pre·​mo·​ni·​tion ˌprē-mə-ˈni-shən How to pronounce premonition (audio) ˌpre- How to pronounce premonition (audio)
: previous notice or warning : forewarning
: anticipation of an event without conscious reason : presentiment

Examples of premonition in a Sentence

She had a premonition that he would call. she had a premonition that her cat would somehow get hurt that day
Recent Examples on the Web The narrative continues to weave through the farmland and its homesteads, chaos traveling at warp speed, lending to the unsettling premonition that nobody gets out unscathed. Holly Jones, Variety, 6 Sep. 2023 That 1903 novella was about a man, John Marcher, who fails to fully live his life because he’s seized by premonitions of catastrophe that never visibly come to pass. Guy Lodge, Variety, 3 Sep. 2023 On the way home from Massachusetts, Gage had a premonition of his own. Elisabeth Garber-Paul, Rolling Stone, 6 Sep. 2023 In the middle of the festivities, though, Barbie embarrassingly blurts out her own sudden premonition of death. Richard Brody, The New Yorker, 21 July 2023 Strange events occur: People have premonitions; the distant past bleeds into the present; a dead body returns to life. Maggie Doherty, The New Republic, 16 June 2023 The young Bulloch’s premonition about something not being right was correct. Cameron Buford |, al, 6 Apr. 2023 Alisa had had a premonition that her happiness with Alexander Yefimovich would not last, but the premonition had told her nothing about the newborn baby. Lyudmila Ulitskaya, The New Yorker, 27 Mar. 2023 This study built on a similar study conducted in the 1980s, which found that volunteers who were led to believe that an interaction partner liked them shared more about themselves, disagreed less, and had a more positive attitude—ultimately making the premonition come true. Marisa G. Franco, The Atlantic, 25 Aug. 2022 See More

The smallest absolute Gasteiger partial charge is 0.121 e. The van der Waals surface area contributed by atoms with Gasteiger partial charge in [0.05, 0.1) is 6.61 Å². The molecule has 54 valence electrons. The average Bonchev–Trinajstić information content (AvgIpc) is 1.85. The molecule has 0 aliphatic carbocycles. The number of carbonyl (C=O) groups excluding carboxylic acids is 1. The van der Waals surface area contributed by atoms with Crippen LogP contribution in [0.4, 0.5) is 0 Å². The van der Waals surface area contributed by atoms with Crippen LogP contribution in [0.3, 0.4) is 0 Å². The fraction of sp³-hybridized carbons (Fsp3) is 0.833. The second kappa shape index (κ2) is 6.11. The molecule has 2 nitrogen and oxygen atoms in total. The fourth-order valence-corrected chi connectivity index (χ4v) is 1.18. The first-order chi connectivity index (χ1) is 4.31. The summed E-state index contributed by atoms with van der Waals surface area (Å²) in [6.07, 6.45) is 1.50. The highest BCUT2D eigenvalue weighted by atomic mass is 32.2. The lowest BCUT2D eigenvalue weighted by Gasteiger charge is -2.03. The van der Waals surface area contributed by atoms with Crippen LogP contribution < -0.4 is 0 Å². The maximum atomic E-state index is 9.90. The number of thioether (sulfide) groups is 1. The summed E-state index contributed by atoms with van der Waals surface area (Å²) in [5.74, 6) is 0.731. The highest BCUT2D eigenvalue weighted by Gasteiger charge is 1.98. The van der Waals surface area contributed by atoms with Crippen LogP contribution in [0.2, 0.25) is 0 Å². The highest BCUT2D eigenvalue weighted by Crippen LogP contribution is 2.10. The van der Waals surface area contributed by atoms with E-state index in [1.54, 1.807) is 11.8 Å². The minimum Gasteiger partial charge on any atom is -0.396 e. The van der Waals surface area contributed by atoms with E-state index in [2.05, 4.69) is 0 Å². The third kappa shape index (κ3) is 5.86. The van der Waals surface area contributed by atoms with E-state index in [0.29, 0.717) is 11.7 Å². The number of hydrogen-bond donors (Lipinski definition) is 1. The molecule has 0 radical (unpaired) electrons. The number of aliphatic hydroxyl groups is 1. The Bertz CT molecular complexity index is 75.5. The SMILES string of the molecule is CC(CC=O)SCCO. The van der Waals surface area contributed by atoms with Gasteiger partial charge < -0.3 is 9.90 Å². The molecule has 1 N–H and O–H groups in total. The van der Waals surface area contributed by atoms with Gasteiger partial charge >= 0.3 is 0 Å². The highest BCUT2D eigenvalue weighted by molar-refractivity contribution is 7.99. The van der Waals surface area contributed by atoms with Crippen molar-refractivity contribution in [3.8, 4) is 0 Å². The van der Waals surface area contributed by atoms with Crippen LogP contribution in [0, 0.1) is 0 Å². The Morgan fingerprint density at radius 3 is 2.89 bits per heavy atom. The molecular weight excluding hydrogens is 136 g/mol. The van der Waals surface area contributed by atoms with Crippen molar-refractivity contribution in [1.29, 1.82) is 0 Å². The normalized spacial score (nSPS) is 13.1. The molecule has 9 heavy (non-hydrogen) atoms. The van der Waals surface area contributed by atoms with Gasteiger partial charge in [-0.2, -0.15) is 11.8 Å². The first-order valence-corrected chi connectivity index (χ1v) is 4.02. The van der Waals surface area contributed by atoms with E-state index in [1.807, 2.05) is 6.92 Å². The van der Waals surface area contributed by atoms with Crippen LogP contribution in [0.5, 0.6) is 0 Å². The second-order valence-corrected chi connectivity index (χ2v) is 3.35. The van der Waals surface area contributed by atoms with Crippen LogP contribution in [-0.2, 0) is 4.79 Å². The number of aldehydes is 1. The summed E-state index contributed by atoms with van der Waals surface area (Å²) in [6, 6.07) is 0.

These examples are programmatically compiled from various online sources to illustrate current usage of the word 'premonition.' Any opinions expressed in the examples do not represent those of Merriam-Webster or its editors. Send us feedback about these examples.

Word History


Middle English premunition, from Anglo-French, from Medieval Latin premunition-, premunitio, alteration of Late Latin praemonitio, from Latin praemonēre to warn in advance, from prae- + monēre to warn — more at mind

First Known Use

15th century, in the meaning defined at sense 1

Time Traveler
The first known use of premonition was in the 15th century

Dictionary Entries Near premonition

Cite this Entry

“Premonition.” Dictionary, Merriam-Webster, Accessed 29 Sep. 2023.

Kids Definition


pre·​mo·​ni·​tion ˌprē-mə-ˈnish-ən How to pronounce premonition (audio) ˌprem-ə- How to pronounce premonition (audio)
: a feeling that something is going to happen
a premonition of disaster

More from Merriam-Webster on premonition

Last Updated: - Updated example sentences
Love words? Need even more definitions?

Subscribe to America's largest dictionary and get thousands more definitions and advanced search—ad free!